When do you stop getting benefits from exercise?

From Danielle Baron’s article in International Medical News 10 August 18

As with many different health interventions, there is a sweet spot between doing enough of it and doing too much of it. Too little, and it is not effective. Too much and you could cause unexpected negative repercussions.  The subject of exercise has been investigated regarding its effect on mental health.

Over 1.2 million USA citizens were asked about their exercise habits and their mental wellbeing between 2011 and 2015 by researchers at the Centers for Disease Control and Prevention.

All exercise types improved mental health but popular team sports were particularly effective in boosting mental health. The optimal duration of exercise was between 30 and 60 minutes a session, three to five times a week.

Sessions of longer than 90 minutes or done more than 23 times a month however, were related to WORSE mental health.

The authors conclude that blanket advice on exercise could be improved by being more specific about the types, durations and frequencies that were more likely to improve mental health and that further studies could be helpful.

Chekroud SR et al. Association between physical exercise and mental health in 1.2 million individuals in the USA between 2011 and 2015: a cross sectional study. Lancet Psychiatry. Published online 8 August 2018. doi: 10.1016/S2215-0366(18)30227-X

My comments: Oh dear! Well, I’ve got the duration right at 40 minutes but I hate team sports (because I’m useless at hand to eye or foot coordination) and I aim to exercise every day, which these researchers considered “excessive”.  Maybe the team sports were more beneficial because of the socialisation aspect as well as the physical aspect. Maybe less than 23 times a month made it something to look forward to and a dopamine hit , “I’ve achieved that” rather than a black mark ” I failed to do my exercise session”   as I tend to think about it. I can see the downsides of exercise addiction reflected in this piece of research.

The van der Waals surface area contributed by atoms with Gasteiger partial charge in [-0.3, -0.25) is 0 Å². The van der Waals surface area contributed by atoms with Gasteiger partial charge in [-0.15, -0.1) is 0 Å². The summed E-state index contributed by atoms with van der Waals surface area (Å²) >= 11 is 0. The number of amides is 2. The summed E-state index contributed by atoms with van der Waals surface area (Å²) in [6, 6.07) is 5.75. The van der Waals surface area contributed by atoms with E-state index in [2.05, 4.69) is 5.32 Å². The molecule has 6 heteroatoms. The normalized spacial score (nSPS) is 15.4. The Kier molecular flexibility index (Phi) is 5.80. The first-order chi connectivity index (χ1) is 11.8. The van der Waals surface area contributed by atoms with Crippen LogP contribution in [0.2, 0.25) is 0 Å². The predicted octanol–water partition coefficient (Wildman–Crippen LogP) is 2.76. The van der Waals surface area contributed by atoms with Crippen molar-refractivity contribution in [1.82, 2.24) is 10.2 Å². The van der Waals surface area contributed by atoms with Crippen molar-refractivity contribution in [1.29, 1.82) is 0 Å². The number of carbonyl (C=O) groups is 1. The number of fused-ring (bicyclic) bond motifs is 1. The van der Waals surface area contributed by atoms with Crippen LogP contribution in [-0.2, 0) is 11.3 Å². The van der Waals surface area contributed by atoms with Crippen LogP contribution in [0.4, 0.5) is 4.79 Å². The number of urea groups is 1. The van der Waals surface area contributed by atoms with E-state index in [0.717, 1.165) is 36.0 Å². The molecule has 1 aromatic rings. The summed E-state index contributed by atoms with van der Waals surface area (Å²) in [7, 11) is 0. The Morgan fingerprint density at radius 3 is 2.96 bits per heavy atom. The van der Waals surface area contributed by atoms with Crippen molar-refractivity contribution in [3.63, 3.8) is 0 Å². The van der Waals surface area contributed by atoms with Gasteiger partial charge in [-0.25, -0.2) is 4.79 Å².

BMJ: How to get a better sleep if you work night shifts

From Optimising sleep for night shifts by Helen McKenna and Matt Wilkes 3rd March 2018

Night shift work happens when your body would rather be asleep. Alertness, cognitive function, psychomotor co-ordination and mood all reach their lowest point between 3am and 5am.

After a night shift is over, the worker has to try to sleep when the body would prefer to be awake. This shift away from the circadian phase compounds the fatigue and can lead to chronic  sleep disturbance. There is  more likelihood of occupational accidents, obesity, type 2 diabetes, heart disease and breast, prostate and colorectal cancers. Psychological and physical well being is affected and accidents or near misses when travelling home are much more likely to occur.

Performance on the night shift gets worse as people get older and it takes longer to recover from a night on.

On average most people sleep about 8 hours a night.  Some people cope with sleep deprivation better than others. Performance will be impaired after two hours of sleep deprivation and gets worse as sleep debt accumulates. Therefore before starting a set of night shifts it is wise to sleep in the morning before, avoid caffeine that day,  and if you can take a nap in the afternoon between 2pm and 6pm.  For a nap to be most effective you need 60-90 minutes asleep.